The trial court erred in holding that father was in arrears for child support based solely on the fact that the language of the parties settlement agreement upon which father relied when temporarily reducing his support was not specifically recited in the final decree of divorce. The parties’ settlement agreement, which was incorporated into the divorce decree, allowed father to reduce his support when the children were in his custody. The divorce decree itself recited the monthly support amount, but did not specifically recite the reduction language of the agreement. Virginia law makes clear that where terms of a settlement agreement are incorporated into a decree, the agreement provisions are deemed to be terms of the decree, regardless of whether the decree recites them specifically. Thus, the trial court erred in basing its arrearage finding solely on the fact that the decree did not specifically recite the reduction language of the parties’ agreement upon which husband relied.
However, the Court of Appeals found the error to be harmless on “wrong reason, right result” grounds. The parties’ settlement agreement appeared to use the terms “visitation” and “partial custody” interchangeably, such that father’s six-week period of “custody” during the summer was merely “visitation,” rather than a divestment of mother’s primary physical custody. Thus, the language in the parties’ settlement agreement stating that father owed support only while the children were in the mother’s custody didn’t apply here, because the children were always in mother’s primary physical custody, despite father’s extended periods of visitation.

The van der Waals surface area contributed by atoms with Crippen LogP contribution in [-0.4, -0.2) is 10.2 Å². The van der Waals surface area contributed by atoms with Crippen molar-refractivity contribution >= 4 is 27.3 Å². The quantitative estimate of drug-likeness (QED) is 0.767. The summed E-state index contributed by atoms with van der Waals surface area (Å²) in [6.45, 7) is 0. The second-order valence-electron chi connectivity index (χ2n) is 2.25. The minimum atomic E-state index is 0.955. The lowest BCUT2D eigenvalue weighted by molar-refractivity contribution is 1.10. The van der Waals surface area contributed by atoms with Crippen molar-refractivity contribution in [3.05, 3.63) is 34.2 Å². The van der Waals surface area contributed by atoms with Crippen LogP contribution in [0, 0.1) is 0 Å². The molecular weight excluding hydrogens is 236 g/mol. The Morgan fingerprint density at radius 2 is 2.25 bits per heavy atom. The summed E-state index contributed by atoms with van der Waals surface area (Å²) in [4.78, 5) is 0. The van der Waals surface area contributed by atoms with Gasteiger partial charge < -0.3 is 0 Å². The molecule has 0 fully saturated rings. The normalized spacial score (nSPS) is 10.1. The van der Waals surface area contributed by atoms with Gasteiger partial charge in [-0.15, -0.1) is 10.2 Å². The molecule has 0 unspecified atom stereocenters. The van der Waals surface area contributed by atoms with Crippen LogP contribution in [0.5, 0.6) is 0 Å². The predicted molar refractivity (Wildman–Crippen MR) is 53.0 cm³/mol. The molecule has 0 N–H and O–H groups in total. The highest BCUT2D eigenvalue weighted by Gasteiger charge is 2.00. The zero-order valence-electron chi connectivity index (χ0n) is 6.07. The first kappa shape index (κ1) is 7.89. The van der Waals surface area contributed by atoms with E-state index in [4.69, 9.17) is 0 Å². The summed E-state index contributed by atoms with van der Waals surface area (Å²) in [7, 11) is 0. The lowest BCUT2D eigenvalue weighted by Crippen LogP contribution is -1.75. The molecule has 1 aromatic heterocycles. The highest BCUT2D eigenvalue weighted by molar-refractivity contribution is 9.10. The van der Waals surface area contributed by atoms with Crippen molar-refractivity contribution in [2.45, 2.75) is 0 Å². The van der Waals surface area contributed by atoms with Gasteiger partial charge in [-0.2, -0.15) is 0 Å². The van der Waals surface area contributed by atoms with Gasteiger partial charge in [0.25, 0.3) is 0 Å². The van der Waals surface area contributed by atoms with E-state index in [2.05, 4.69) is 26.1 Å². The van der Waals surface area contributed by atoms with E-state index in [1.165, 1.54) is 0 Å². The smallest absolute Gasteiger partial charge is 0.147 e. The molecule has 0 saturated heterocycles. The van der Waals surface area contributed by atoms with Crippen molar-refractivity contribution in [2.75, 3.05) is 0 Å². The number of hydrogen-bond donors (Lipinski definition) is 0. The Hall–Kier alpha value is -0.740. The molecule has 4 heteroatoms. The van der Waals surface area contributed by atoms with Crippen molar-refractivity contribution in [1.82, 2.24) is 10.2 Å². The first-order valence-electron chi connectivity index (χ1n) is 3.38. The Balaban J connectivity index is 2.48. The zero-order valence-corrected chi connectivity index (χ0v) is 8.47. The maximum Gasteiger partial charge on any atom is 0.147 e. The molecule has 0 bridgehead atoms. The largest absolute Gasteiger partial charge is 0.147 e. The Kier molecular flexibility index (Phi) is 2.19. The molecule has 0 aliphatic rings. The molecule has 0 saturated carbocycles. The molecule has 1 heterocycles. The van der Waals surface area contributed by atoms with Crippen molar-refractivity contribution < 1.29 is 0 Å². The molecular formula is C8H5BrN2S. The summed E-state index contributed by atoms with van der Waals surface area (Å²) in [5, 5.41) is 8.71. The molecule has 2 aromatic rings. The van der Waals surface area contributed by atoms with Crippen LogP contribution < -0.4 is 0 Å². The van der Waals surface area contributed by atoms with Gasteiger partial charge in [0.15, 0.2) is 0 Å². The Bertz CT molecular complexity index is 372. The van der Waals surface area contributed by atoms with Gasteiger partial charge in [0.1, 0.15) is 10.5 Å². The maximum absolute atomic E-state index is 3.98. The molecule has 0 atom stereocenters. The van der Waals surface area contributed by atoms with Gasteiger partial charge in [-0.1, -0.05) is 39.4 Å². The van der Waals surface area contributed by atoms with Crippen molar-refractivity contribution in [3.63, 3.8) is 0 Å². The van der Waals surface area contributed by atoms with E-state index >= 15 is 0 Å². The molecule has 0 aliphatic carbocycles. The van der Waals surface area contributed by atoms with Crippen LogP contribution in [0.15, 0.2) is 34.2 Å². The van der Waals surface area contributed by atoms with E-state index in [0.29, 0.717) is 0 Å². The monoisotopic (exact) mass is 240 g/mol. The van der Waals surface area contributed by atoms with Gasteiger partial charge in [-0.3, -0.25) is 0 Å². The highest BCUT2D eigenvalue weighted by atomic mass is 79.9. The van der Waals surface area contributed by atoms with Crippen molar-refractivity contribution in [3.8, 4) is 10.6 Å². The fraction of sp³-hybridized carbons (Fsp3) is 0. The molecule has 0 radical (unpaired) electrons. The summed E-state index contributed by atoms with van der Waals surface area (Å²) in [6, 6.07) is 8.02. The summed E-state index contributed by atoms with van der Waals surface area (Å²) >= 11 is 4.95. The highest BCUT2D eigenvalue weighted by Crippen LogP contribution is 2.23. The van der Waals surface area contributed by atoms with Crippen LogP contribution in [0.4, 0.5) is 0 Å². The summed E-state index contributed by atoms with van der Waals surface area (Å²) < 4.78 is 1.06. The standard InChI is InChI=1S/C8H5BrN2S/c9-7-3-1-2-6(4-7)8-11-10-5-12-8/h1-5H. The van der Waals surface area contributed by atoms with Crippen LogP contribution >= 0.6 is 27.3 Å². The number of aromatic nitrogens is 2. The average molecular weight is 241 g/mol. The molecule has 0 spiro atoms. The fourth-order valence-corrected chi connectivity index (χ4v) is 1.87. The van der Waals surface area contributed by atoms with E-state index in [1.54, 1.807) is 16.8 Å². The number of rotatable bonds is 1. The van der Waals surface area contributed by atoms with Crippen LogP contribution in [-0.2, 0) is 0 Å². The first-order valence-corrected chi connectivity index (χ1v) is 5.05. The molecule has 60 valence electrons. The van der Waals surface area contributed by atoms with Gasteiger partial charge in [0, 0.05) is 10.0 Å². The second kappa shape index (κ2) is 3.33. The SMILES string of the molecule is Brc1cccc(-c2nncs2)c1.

1996---Twinam v. Twinam, Va. Ct. of Appeals, Unpublished, No. 0765-96-4
A provision in parties’ settlement agreement which provided for modification by mutual consent did not contract away the children of the parties’ right to support, nor bar the court’s exercise of jurisdiction to determine support. Instead, it provided the parties with a means of resolving issues, including those related to child support, without returning to the court for approval. The ability of the parties to modify child support without first seeking court approval did not render the settlement agreement void ab initio.
1996---Jackson v. Harley, Va. Ct. of Appeals, Unpublished, No. 2138-95-3